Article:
On January 23, 2008, parts of the wall dividing Gaza and Egypt in the town of Rafah were destroyed in an attempt to end the blockade. Thousands of Gazans crossed the border into Egypt seeking food and supplies until the borders were sealed again 12 days later.


In February 2008, the Israeli-Palestinian standoff intensified with rockets launched at Israeli cities and Israel attacking Palestinian militants and civilians alike. A heavy Israeli military action took place on March 1st, resulting in the death of over 100 Palestinians and 2 Israeli soldiers.


The Humanitarian Side


Gaza is currently facing a huge humanitarian crisis. A recent report sponsored by Amnesty International, Care International UK, Cafod, Christian Aid, Medecins du Monde UK, Oxfam, Save the Children UK and Trocaire describes the humanitarian situation in Gaza as an implosion.


It explains that, “Israel prevents the import of a list of specific essential humanitarian goods requested by aid agencies, including some fuel supplies, spare parts, cement, technical assistance and cotton for hygiene items.”


The report mentions many other shocking facts. Food prices are very high with essential items such wheat flour, baby milk and cooking oil being very scarce. Business and industry are also greatly affected with a 40% unemployment rate and 3,500 out of 3,900 factories closed. Agriculture is also suffering because of Israeli restriction on crops. The report mentions that “Israel insists that no crop is allowed to grow over 40cm high, limiting farmers to cash crops which are costly to produce and heavily reliant on accessible export markets.”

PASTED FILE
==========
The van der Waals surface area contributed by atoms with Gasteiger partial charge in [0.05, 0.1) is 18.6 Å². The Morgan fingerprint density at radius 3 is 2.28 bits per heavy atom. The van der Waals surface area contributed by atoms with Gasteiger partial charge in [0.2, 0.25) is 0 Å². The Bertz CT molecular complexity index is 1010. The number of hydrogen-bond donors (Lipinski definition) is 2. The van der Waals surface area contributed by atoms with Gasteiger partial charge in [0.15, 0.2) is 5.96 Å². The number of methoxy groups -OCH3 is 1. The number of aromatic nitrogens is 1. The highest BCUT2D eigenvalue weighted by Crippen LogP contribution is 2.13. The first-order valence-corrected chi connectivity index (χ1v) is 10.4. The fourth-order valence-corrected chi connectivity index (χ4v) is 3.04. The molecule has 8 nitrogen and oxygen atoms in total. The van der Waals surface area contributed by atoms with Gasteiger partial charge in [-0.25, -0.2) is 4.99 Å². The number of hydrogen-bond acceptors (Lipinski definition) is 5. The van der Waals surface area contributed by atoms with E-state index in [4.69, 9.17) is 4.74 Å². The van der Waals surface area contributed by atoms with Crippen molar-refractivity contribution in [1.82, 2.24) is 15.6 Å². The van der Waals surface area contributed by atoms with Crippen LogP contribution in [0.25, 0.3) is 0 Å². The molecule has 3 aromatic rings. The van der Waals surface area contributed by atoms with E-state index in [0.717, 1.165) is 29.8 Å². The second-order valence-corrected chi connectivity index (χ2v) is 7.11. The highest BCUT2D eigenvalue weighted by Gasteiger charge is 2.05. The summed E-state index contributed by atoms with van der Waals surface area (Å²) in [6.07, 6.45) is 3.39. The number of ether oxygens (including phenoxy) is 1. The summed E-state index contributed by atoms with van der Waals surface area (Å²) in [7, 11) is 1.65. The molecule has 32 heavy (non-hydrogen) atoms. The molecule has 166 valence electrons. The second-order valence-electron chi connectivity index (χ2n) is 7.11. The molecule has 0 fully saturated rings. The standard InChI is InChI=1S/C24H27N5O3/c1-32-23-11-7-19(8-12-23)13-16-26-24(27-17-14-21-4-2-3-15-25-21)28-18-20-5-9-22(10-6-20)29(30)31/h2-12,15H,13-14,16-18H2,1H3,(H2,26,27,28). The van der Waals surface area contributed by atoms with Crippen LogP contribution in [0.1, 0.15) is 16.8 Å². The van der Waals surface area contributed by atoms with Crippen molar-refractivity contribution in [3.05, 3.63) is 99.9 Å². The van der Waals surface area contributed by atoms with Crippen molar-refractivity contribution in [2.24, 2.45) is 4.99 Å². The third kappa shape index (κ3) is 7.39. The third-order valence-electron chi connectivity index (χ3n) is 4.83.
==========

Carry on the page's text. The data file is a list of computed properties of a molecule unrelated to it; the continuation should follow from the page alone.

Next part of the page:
A few other equally shocking facts from the repor include the following:


– Israeli allows 2.2 million litres of EU-supplied industrial diesel per week – not enough to keep Gaza‘s main power plant operating at full capacity with implications for hospitals, sewage works, water supply and other public institutions.


– Between 25-30% of the population of the Gaza Strip does not receive running water at home because electricity is not available for pumping. About 30-40 million litres of sewage flows untreated into the sea every day.


– Hospitals experience power cuts for 8-12 hours a day and depend on generators to run basic facilities. Spare parts for generators are almost impossible to obtain.


– Access to lifesaving treatment outside Gaza has become more necessary, but in December 2007 only 64% of applicants were given permits to leave the strip by Israel, leading to dozens of patient deaths.


– Almost 2,000 Palestinian pupils have dropped out of school this academic year. A UN survey indicated 80% failure rates in most years.


Diplomatic efforts -it seems- are not able to slow down the unwinding of military actions between the Palestinians and Israelis and accordingly alleviate the dire humanitarian situation in Gaza. On March 6th, a Palestinian killed 8 students in a Jewish seminary with his machinegun. Later in the week Israeli soldiers killed four members of the Islamic Jihad –a militant Palestinian group- who accordingly retaliated with rocket attacks from Gaza. As the events seem to intensify, civilians are increasingly having to bear the foul fruits of the situation with no diplomatic solutions looming in the distance.